I could not ignore the religious connection. Can you image seeing three large reminders of the sacred on entering a local Montgomery Ward store? Here, the religious simply does not pervade life as in India. You must believe that, if you hope to learn from Indians. A fine video titled “India: The Empire of the Spirit” portrays that eternal quest, that search for unity in diversity, that plea to be rid of desired, en route to salvation. A person’s last name often indicates a religious link; marks on the forehead or head gear might indicate a person’s loyalty.

Earlier, when daughter Lynda and I were in Delhi, Hindu parents of a Goshen College student we know well took us to four temples. In several of them people offered puja (worship) alone. In one, group worship markedly increased momentum. All who stopped by knew how to enter into the rituals: to chant or sway, to offer a donation at the altar, or to receive the blessed water or pinch of food. Lynda and I watched from the back. Were we not on “holy ground?”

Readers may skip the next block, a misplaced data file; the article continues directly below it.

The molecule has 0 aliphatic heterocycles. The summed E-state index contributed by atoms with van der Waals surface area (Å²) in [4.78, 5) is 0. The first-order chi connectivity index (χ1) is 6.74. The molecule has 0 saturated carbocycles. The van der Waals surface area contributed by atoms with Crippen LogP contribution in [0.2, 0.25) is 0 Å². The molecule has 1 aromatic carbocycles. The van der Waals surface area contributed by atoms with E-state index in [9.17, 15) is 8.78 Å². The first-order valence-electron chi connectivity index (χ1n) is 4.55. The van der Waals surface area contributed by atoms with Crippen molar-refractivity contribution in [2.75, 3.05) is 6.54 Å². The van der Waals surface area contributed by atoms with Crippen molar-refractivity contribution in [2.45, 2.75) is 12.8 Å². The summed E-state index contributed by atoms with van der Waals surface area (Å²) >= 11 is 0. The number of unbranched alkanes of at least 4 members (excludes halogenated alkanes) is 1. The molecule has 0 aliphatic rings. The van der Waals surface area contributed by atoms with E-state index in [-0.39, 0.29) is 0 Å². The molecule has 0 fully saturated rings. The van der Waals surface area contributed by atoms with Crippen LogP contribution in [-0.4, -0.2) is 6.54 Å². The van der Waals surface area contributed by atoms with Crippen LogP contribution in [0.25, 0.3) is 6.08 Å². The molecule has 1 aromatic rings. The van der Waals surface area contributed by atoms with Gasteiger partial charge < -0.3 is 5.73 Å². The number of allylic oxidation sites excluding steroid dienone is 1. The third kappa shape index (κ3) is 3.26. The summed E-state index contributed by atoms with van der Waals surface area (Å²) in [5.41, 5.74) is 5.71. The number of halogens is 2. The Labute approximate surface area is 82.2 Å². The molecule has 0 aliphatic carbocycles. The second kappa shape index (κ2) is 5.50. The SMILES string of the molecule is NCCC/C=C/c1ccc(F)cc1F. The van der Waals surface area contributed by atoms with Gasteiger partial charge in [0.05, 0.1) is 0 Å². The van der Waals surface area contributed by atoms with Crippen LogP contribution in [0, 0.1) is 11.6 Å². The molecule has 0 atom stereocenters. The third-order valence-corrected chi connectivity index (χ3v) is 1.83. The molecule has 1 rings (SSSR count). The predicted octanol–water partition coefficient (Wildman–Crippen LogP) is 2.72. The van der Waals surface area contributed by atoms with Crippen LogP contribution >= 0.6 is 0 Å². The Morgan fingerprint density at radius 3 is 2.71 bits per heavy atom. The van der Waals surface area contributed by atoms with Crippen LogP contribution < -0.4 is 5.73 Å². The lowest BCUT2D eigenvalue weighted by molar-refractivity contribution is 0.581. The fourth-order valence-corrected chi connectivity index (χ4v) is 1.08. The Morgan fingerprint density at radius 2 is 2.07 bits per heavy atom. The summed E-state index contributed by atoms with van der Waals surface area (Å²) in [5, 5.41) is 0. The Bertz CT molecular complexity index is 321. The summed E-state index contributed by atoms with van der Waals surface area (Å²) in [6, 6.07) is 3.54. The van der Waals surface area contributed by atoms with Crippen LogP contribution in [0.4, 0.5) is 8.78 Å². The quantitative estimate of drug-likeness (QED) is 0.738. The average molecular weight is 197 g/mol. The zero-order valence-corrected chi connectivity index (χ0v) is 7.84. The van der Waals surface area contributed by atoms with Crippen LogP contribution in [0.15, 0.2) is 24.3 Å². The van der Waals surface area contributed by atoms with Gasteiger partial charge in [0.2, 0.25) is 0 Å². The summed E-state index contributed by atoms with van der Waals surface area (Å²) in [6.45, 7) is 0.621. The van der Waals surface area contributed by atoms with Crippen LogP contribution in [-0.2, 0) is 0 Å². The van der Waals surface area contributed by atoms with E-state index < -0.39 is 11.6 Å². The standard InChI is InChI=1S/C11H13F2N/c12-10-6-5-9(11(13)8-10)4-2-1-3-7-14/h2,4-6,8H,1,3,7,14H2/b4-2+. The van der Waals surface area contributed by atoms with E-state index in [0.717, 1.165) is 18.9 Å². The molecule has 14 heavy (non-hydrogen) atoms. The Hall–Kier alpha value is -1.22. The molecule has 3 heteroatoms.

In Allahabad (note that the city name begins with Allah), John and I visited a Roman Catholic Father as he prepared o meet the next day with leader of different faiths—to pray. A few months before, just sixty miles away, a noted Muslim mosque had been destroyed, prompted by a more radical Hindu faction. In the aftermath, thousands of people died and property burned in riots in Indian cities. India bled. India cried. India asked tough questions about using religion for political purpose.

Now, Father Bhatt—who with others had dispersed supplies to the helpless during two weeks of curfew—gathered people to pray to the One God known by varied names and forms. “For God’s sake,” feel the courage. See why that which is common to religions must emerge. For the priest to have insisted that all confess that “Jesus alone is Lord” would have utterly squelched that sacred joint venture.

Look at the emblem distributed as you arrived. Symbols from ten World religions appear there. Do you know them? Do you thank God that followers in each of them pray? Note the flying pigeon with an olive leaf of peace, and the handshake of human solidarity. Do you join together toward the One Truth, via many symbols?